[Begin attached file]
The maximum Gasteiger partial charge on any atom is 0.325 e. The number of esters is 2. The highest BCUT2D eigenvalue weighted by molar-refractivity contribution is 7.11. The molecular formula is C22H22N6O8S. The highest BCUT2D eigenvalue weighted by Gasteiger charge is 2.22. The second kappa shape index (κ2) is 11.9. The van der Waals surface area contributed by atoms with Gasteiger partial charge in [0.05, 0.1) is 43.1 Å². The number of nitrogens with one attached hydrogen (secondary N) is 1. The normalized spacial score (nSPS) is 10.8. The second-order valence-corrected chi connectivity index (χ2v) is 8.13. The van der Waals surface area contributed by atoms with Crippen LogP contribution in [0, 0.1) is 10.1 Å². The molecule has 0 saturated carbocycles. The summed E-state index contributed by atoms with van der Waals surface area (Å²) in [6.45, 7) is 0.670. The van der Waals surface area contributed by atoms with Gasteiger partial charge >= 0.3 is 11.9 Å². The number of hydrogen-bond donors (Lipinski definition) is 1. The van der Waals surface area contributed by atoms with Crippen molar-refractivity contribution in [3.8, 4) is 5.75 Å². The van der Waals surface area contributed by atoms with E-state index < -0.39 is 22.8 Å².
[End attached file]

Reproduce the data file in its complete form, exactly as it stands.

The maximum Gasteiger partial charge on any atom is 0.325 e. The number of esters is 2. The highest BCUT2D eigenvalue weighted by molar-refractivity contribution is 7.11. The molecular formula is C22H22N6O8S. The highest BCUT2D eigenvalue weighted by Gasteiger charge is 2.22. The second kappa shape index (κ2) is 11.9. The van der Waals surface area contributed by atoms with Gasteiger partial charge in [0.05, 0.1) is 43.1 Å². The number of nitrogens with one attached hydrogen (secondary N) is 1. The normalized spacial score (nSPS) is 10.8. The second-order valence-corrected chi connectivity index (χ2v) is 8.13. The van der Waals surface area contributed by atoms with Crippen LogP contribution in [0, 0.1) is 10.1 Å². The molecule has 0 saturated carbocycles. The summed E-state index contributed by atoms with van der Waals surface area (Å²) in [6.45, 7) is 0.670. The van der Waals surface area contributed by atoms with Gasteiger partial charge >= 0.3 is 11.9 Å². The number of hydrogen-bond donors (Lipinski definition) is 1. The van der Waals surface area contributed by atoms with Crippen molar-refractivity contribution in [3.8, 4) is 5.75 Å². The van der Waals surface area contributed by atoms with E-state index < -0.39 is 22.8 Å².